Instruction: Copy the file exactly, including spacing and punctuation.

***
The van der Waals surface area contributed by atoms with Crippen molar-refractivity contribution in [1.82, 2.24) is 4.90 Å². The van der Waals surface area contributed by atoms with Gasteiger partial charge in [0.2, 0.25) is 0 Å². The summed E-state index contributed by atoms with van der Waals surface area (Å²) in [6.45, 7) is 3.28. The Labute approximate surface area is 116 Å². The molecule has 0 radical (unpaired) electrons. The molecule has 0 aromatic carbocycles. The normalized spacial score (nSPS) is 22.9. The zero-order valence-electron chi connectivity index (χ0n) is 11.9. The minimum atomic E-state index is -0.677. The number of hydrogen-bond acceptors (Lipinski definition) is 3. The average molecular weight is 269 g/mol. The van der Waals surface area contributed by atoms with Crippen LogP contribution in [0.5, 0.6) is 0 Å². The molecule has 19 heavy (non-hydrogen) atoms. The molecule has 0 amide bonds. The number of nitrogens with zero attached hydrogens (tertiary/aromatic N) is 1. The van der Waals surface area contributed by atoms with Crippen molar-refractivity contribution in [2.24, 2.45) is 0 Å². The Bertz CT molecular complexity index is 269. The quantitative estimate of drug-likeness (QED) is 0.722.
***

The van der Waals surface area contributed by atoms with Crippen molar-refractivity contribution in [1.82, 2.24) is 4.90 Å². The van der Waals surface area contributed by atoms with Gasteiger partial charge in [0.2, 0.25) is 0 Å². The summed E-state index contributed by atoms with van der Waals surface area (Å²) in [6.45, 7) is 3.28. The Labute approximate surface area is 116 Å². The molecule has 0 radical (unpaired) electrons. The molecule has 0 aromatic carbocycles. The normalized spacial score (nSPS) is 22.9. The zero-order valence-electron chi connectivity index (χ0n) is 11.9. The minimum atomic E-state index is -0.677. The number of hydrogen-bond acceptors (Lipinski definition) is 3. The average molecular weight is 269 g/mol. The van der Waals surface area contributed by atoms with Crippen LogP contribution in [0.5, 0.6) is 0 Å². The molecule has 19 heavy (non-hydrogen) atoms. The molecule has 0 amide bonds. The number of nitrogens with zero attached hydrogens (tertiary/aromatic N) is 1. The van der Waals surface area contributed by atoms with Crippen molar-refractivity contribution in [2.24, 2.45) is 0 Å². The Bertz CT molecular complexity index is 269. The quantitative estimate of drug-likeness (QED) is 0.722.